Drivers chiming in before speed limiter deadline

| 12/20/2005

Drivers are speaking their minds before the public comment period ends Friday, Dec. 23, on a proposal for mandatory engine governors in the Canadian province of Ontario.

In November, the Ontario Trucking Association announced it wanted a government mandate for speed limiters on all trucks to control speed at 105 km/h or 65 mph.

Since the announcement, the Owner-Operators’ Business Association of Canada and the U.S.-based Owner-Operator Independent Drivers Association have come out against mandatory speed limiters.

Gradus Vandenheuvel, an owner-operator who lives in Drumbo, Ontario, grew up in Holland where speed limiters are now the law. He doesn’t like OTA’s position of using a successful European program to set parameters in North America. He says there should be no comparison.

“If you want to go the European way, you go all the way, you don’t go half-half,” Vandenheuvel told Land Line. “These speed limiters are nice and dandy in Holland, because we get paid by the hour and not by the kilometer or mile … so the only people going to benefit from this are the big companies, not the drivers.”

That is also the contention of OOIDA and OBAC – that mandatory speed limiters are a ploy by the large motor carriers to level the playing field in certain areas like driver recruitment and retention.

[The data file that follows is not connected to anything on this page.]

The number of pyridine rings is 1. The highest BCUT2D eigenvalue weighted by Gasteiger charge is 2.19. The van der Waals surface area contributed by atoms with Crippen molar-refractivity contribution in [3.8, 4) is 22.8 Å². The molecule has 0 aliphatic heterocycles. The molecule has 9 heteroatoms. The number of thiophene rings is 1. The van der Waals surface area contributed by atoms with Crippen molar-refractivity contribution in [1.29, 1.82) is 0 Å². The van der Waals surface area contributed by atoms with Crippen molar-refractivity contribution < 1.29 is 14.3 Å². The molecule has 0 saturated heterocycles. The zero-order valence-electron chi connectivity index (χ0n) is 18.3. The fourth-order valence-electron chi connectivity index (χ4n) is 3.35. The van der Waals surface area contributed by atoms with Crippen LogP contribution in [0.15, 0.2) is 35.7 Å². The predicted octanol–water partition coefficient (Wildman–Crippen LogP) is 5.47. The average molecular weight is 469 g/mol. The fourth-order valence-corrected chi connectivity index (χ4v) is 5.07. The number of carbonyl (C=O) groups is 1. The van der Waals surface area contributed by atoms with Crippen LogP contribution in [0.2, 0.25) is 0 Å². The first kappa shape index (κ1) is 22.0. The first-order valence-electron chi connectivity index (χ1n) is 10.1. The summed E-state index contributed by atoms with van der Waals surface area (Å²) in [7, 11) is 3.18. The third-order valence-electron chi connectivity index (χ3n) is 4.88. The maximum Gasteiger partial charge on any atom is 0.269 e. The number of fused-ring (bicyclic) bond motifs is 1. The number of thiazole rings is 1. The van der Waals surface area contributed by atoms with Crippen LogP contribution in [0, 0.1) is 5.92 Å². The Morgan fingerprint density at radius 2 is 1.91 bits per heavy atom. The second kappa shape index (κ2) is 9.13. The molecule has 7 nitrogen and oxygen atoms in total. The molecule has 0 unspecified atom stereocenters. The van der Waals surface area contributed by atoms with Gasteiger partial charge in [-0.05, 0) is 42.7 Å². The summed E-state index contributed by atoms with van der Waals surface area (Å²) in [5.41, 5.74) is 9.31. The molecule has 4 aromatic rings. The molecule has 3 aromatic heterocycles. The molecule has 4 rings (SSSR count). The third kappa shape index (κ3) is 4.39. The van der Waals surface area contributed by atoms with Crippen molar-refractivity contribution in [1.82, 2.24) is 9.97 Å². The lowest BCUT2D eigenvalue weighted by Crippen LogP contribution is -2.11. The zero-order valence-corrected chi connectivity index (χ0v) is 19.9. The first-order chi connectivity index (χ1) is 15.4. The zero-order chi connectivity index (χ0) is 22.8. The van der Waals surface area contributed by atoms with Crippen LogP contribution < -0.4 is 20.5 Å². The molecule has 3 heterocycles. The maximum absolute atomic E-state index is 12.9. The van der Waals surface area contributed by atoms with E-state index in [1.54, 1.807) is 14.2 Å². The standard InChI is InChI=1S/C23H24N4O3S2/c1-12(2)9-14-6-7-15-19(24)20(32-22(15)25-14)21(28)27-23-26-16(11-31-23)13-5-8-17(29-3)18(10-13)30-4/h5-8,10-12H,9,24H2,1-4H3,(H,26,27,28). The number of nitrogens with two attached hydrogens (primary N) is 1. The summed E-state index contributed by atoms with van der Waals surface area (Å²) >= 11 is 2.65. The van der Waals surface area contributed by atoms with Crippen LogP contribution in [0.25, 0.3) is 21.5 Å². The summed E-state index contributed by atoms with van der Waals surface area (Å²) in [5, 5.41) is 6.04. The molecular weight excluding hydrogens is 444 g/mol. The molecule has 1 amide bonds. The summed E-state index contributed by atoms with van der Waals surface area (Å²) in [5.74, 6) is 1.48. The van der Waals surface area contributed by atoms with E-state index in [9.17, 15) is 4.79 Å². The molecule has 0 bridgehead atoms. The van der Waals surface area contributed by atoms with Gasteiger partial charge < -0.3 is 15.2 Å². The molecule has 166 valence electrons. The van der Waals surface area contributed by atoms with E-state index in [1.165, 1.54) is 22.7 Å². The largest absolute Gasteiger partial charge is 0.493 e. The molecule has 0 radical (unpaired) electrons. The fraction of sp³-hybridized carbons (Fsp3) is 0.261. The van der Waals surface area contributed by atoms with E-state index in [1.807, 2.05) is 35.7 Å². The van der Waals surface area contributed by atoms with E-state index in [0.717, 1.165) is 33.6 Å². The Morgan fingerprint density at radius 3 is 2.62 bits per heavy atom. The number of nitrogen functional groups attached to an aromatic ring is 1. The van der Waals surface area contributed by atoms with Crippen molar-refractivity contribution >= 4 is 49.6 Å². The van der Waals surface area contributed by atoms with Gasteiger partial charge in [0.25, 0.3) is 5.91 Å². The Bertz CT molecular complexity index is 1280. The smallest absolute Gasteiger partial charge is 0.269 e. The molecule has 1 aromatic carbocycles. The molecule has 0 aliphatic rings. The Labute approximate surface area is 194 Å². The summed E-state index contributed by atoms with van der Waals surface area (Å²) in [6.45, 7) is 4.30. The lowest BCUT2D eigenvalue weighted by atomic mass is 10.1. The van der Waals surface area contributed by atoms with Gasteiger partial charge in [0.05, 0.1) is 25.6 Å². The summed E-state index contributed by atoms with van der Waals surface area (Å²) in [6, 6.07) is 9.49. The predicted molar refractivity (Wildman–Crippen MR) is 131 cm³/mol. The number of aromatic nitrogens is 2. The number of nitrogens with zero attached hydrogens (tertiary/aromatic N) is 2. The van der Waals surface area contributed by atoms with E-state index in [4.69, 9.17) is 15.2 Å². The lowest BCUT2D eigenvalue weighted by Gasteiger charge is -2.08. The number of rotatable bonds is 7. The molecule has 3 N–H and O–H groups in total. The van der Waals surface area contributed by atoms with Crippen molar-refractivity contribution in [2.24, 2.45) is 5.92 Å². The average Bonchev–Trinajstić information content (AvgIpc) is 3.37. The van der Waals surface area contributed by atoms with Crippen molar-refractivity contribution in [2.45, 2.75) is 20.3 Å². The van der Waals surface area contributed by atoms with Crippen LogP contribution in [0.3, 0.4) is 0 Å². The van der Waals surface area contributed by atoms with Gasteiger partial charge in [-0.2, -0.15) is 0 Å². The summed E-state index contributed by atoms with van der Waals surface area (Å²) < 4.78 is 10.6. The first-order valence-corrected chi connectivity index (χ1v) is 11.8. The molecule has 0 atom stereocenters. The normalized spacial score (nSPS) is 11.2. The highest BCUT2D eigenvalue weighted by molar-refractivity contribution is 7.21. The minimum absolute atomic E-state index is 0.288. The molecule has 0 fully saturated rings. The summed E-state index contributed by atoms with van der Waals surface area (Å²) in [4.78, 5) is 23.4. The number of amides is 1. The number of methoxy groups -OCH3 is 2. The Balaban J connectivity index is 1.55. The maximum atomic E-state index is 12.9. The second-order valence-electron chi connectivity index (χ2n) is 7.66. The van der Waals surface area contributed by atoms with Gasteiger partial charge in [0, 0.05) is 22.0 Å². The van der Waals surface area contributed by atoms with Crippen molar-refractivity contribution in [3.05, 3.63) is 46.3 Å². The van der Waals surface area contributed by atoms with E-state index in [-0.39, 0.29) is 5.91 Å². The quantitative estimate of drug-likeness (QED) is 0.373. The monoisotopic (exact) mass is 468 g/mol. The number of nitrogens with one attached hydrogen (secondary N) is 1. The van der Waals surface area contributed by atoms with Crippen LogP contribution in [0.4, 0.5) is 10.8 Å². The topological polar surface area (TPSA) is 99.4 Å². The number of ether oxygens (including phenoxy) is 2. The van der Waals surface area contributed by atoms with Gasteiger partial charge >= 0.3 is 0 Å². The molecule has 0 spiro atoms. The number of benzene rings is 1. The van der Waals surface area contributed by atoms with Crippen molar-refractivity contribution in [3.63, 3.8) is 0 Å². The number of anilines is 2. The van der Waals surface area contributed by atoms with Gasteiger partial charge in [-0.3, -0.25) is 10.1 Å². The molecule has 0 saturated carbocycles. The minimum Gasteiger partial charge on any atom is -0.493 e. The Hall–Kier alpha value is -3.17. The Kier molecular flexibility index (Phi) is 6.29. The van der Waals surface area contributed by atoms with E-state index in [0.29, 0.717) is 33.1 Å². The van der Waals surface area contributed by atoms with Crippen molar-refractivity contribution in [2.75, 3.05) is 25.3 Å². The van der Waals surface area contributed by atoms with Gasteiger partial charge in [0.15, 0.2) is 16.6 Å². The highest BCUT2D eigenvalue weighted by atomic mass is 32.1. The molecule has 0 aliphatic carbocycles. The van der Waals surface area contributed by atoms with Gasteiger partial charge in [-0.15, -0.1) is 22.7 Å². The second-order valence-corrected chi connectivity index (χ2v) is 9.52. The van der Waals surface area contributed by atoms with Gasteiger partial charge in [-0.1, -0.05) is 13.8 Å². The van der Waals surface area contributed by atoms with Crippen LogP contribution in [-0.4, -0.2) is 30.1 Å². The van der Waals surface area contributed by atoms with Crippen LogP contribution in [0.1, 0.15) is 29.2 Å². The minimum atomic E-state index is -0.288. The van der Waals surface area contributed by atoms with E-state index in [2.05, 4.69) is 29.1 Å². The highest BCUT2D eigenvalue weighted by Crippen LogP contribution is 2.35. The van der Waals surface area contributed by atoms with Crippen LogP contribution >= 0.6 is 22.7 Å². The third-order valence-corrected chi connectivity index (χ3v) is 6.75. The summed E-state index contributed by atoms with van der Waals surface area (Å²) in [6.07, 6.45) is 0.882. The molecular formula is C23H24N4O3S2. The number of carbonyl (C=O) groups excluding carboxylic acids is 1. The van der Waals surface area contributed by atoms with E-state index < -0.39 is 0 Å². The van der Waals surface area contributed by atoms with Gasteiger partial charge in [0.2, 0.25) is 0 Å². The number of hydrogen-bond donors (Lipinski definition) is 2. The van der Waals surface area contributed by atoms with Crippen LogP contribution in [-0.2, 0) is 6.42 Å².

OOIDA and OBAC drafted a joint statement against speed limiters for the Ministry of Transportation of Ontario, which began collecting public comments last week in a brief, 10-day window.

Dwain Smith, a senior policy advisor at MTO, is collecting the comments. He said MTO is scheduled to compile the comments after the comment period closes and release a statement some time after that.

“It would be premature to provide details at this time,” Smith told Land Line via e-mail.

Ray Gompf is another Canadian trucker has serious concerns with mandatory speed limiters.

“Speed limiters don’t work any better than split-speed limits,” he stated via e-mail. “Speed limiters don’t work to solve the problem of either reducing wrecks or making drivers safer. Proper HOS regulations may make for safer drivers but at least a driver may have an argument when the dispatcher says, ‘This load absolutely has to be there, so throw your log book away,’ and that is said all too often.”

Canadian drivers are not the only ones who have concerns about mandatory speed limiters. Should the Ontario government create a new regulation, all trucks operating in Ontario would be required to have their engine governors activated at the proposed limit.

OTA is working with the Canadian Trucking Alliance and the American Trucking Association on a wider regulation for all of North America.

OOIDA and OBAC have also spoken out against a North America-wide policy.

There is still time for your voice to be heard. Contact Dwain Smith at MTO by e-mailing or by calling him directly at (905) 704-2624.

– By David Tanner, staff writer